Health Reform Haggling Begins Administration Rushes to Offer Concessions

Article excerpt

The White House offered concessions Wednesday on the scope of its health reforms, only hours after President Bill Clinton said he would sign no bill that did not provide universal coverage.

Still hoarse from Tuesday night's State of the Union address, the president canceled a speech Wednesday at a local school on doctors' orders to recover his voice.

But his surrogates wasted no time making conciliatory sounds:

Treasury Secretary Lloyd Bentsen told business leaders that Clinton was willing to allow more big companies to run their own insurance programs rather than being forced into the regional alliances where most Americans would have to buy their insurance.

White House Press Secretary Dee Dee Myers said that, while Clinton stands firm on universal coverage, the timetable for achieving it is "something that has to be worked out."

The president met with House Democratic leaders to plan strategy for the struggle over Clinton's health-care proposal and a half-dozen competing bills. Emerging from that meeting, House Speaker Thomas S. Foley, D-Wash., said, "It's possible you will have some kind of a phase-in" of universal coverage.

Bentsen acknowledged that big business has problems with Clinton's proposal to force all companies with up to 5,000 employees into regional insurance-purchasing alliances.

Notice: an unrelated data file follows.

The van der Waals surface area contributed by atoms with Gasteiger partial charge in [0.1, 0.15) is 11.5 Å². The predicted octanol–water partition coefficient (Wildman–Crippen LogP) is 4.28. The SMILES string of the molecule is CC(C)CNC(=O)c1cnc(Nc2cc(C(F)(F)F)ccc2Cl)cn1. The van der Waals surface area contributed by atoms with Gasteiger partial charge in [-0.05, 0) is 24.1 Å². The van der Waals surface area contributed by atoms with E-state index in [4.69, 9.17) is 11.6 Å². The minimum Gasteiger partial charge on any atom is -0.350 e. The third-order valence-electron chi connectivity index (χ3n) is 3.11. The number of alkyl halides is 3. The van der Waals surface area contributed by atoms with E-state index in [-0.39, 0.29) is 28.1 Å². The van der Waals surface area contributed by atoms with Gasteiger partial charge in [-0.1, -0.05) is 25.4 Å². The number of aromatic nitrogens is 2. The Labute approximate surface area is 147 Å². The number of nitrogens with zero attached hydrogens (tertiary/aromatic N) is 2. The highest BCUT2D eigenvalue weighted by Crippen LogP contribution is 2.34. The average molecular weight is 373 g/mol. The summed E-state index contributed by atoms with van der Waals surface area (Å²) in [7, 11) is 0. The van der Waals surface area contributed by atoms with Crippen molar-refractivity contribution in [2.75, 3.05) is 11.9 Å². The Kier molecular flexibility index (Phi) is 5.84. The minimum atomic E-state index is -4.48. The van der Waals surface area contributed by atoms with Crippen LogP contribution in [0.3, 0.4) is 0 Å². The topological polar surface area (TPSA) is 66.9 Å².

"You think the 5,000-employee threshold . . . is too high," he told the National Association of Manufacturers and a pension group. "We hear you. We're willing to discuss this one and the other details of our plan.

"We got the concept right, but the president couldn't have been more clear when he said we're open for discussion on this as well as other issues."

But Bentsen said he was troubled by suggestions that only companies with 100 or fewer workers should be in the pools. That would be too small to spread the risk around, he said.

Rep. John D. Dingell, D-Mich., chairman of the House Energy and Commerce Committee, said the timetable for achieving universal coverage "is open to friendly negotiation with the president." The Clinton bill would require all Americans to be covered by Jan. 1, 1998.

Other Democrats welcomed the stick Clinton raised over their heads - his threat to veto a bill without universal coverage:

Sen. John D. Rockefeller IV, D-W.Va., said at a news conference that Clinton had added "some steel to our spine."

Sen. Edward M. Kennedy, D-Mass., chairman of the Senate Labor and Human Resources Committee, recalled that when his son, Teddy Jr., was battling cancer, the senator met parents struggling to pay huge medical bills for their own children. …